Their mother died in 1968, when Sink was a freshman at Wake Forest University. The private battle left its bittersweet mark. "It gave us so much strength and such a sense of independence," Sykes said.
At Wake Forest, Sink was a standout, majoring in mathematics and graduating phi beta kappa. She married after college and moved with her young husband to West Africa, where he worked for an oil company and she taught English and math.
"Over the course of three years, it became clear to me, we weren't a good match," Sink recalled. "I wanted a more permanent and stable lifestyle."
They divorced. Sink moved back to Charlotte, where she got a job at North Carolina National Bank. She took evening classes in accounting and won a promotion: "the worst territory they had," she recalls.
She was sent to Texas, Kansas, Oklahoma, Arizona and Colorado and told to "go find business." Most executives she met were men who never expected a woman banker to be smart and qualified, so she made sure she didn't explain who she was when she scheduled appointments.
"I was an oddity," Sink recalls. "So I figured I might as well use being a woman who is named Alex from North Carolina to my advantage."
It paid off.
"Every job we gave her she basically succeeded in, so, like any big business, you go with your winners," said Hugh McColl, the former CEO and bank president and one of Sink's longtime mentors. "What we saw in Alex was brains, energy, ambition and drive. She got the job done — she was adaptable."
By 1981, Sink was sent to New York, where she opened a loan office. In 1986, she was transferred to Miami to head offices there.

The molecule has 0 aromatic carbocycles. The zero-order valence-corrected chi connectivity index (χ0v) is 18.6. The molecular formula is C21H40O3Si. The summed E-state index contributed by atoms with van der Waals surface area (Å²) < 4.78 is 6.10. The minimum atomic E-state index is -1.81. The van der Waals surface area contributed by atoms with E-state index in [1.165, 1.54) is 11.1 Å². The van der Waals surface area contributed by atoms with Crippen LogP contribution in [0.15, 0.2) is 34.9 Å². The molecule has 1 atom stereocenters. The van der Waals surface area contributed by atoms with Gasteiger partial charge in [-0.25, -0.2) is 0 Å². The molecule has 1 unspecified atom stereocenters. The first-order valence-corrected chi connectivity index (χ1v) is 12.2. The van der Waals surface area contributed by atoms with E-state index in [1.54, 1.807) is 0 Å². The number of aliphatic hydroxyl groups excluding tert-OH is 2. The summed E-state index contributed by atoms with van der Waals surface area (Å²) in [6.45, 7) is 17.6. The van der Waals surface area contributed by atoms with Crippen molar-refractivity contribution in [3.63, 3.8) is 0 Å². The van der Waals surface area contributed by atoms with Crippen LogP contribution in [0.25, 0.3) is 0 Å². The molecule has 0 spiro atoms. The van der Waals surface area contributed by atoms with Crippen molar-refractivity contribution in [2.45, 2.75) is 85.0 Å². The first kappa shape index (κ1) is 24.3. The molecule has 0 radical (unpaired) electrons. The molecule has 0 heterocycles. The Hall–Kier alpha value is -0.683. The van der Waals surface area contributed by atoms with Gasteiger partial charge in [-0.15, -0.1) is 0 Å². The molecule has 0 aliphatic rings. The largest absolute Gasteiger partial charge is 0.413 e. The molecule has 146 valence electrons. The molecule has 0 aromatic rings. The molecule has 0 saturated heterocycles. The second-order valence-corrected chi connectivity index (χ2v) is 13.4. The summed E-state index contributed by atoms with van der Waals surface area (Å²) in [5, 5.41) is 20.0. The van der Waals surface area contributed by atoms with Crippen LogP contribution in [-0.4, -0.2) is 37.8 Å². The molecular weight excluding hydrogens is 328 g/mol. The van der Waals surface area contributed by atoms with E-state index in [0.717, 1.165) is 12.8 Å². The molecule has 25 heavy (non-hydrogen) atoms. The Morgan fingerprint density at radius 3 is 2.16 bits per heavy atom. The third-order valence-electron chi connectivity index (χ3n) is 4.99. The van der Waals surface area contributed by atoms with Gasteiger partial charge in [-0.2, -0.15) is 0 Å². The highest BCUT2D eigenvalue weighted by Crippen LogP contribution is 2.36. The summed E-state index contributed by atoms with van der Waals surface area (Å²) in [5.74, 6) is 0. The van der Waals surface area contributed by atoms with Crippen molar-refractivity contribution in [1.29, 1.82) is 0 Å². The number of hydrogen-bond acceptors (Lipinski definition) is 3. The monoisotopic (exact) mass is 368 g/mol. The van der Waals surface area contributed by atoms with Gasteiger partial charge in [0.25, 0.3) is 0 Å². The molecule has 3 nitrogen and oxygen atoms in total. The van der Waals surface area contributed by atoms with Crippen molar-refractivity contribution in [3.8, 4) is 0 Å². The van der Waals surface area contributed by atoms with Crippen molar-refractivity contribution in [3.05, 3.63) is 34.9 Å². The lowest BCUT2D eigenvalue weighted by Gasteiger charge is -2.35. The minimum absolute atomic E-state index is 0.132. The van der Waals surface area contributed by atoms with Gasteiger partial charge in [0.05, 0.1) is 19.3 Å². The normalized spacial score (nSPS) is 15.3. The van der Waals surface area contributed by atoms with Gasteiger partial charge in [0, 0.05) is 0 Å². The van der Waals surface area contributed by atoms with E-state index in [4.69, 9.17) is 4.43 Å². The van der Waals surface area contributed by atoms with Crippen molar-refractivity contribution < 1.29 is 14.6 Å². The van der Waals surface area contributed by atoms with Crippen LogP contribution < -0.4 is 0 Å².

That same year, Sink met Bill McBride, the powerful top attorney at Tampa's Holland & Knight, who was hoping to sign on Sink's bank as a client. He didn't get the contract. He did get a date.
They married in Miami. She was 38; he was 41. They had two children, William "Bert'' McBride, now a 2010 Stanford University graduate, and Cherlye "Lexie'' McBride, who is a senior at Wake Forest.
They moved outside Tampa in the small, rural town of Thonotosassa and built a sprawling two-story house on the lake, modeled after Sink's family home, so the kids could grow up in the country as they did.
By 1993, Sink had risen to the top of NationsBank Florida, worked in five cities, managed more than $40 billion in assets and supervised more than 9,000 employees in 800 branches.
• • •
Sink's broad experience in banking and civics work, gave her the kind of network that political operatives love.
In 1998, Democrat Buddy MacKay asked her to be his running mate in his run for governor. She turned him down. But four years later, she played a key role her husband's 2002 campaign for governor. He lost to then-Gov. Jeb Bush.
In 2006, Democratic leaders recruited her again — to run for chief financial officer. This time, she was ready and won, defeating Republican Tom Lee, former state Senate president from Valrico, when the rest of the statewide races went to Republicans.
Sink's banking work earned her loyal fans, from both parties, in every corner of the state.
"We know her and we like her track record," said Marielena Villamil, a Miami Republican who is supporting Sink along with her husband, Antonio Villamil, who was Jeb Bush's chief economic adviser.
Bob Hattaway, a former state legislator from Orlando, says he's "a Democrat who votes Republican." As owner of Adult Toy Storage, the Southeast's largest boat, car and RV storage facility, he credits Sink with giving him his big break: a loan to finance his untested idea.
"She had a vision as a banker to take a gamble on a small business," he said.
Sink tells audiences she'll bring that same mind-set to the governor's office as the state's job-creator in chief. Her primary goal is to nurture small business and foster a tax and regulatory climate that will encourage start-ups and reward those who create jobs with tax breaks. It is now a theme of her campaign.
"If you want a strong economy, if you want to start a small business, and if you want a better future for yourself and your children, are you ready to come with us?" Sink asked a large crowd in Jacksonville on Wednesday. "We're going to turn our state around."